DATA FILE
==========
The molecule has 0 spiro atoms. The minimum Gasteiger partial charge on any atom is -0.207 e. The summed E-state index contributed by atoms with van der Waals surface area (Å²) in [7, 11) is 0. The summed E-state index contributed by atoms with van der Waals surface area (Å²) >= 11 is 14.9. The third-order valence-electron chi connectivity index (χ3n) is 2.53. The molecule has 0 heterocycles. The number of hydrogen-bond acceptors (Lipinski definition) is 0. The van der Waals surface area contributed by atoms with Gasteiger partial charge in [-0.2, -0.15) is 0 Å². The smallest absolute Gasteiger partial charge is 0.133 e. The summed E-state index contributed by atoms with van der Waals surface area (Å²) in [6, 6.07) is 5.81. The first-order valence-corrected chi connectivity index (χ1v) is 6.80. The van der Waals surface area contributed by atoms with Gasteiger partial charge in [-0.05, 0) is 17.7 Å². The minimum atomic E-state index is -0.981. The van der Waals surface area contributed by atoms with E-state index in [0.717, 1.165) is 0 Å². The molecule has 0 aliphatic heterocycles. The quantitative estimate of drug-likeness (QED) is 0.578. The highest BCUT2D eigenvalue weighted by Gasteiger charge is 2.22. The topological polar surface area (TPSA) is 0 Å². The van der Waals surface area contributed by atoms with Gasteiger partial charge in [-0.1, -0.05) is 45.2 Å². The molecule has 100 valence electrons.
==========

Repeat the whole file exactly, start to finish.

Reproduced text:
The molecule has 0 spiro atoms. The minimum Gasteiger partial charge on any atom is -0.207 e. The summed E-state index contributed by atoms with van der Waals surface area (Å²) in [7, 11) is 0. The summed E-state index contributed by atoms with van der Waals surface area (Å²) >= 11 is 14.9. The third-order valence-electron chi connectivity index (χ3n) is 2.53. The molecule has 0 heterocycles. The number of hydrogen-bond acceptors (Lipinski definition) is 0. The van der Waals surface area contributed by atoms with Gasteiger partial charge in [-0.2, -0.15) is 0 Å². The smallest absolute Gasteiger partial charge is 0.133 e. The summed E-state index contributed by atoms with van der Waals surface area (Å²) in [6, 6.07) is 5.81. The first-order valence-corrected chi connectivity index (χ1v) is 6.80. The van der Waals surface area contributed by atoms with Gasteiger partial charge in [-0.05, 0) is 17.7 Å². The minimum atomic E-state index is -0.981. The van der Waals surface area contributed by atoms with E-state index in [0.717, 1.165) is 0 Å². The molecule has 0 aliphatic heterocycles. The quantitative estimate of drug-likeness (QED) is 0.578. The highest BCUT2D eigenvalue weighted by Gasteiger charge is 2.22. The topological polar surface area (TPSA) is 0 Å². The van der Waals surface area contributed by atoms with Gasteiger partial charge in [-0.1, -0.05) is 45.2 Å². The molecule has 100 valence electrons.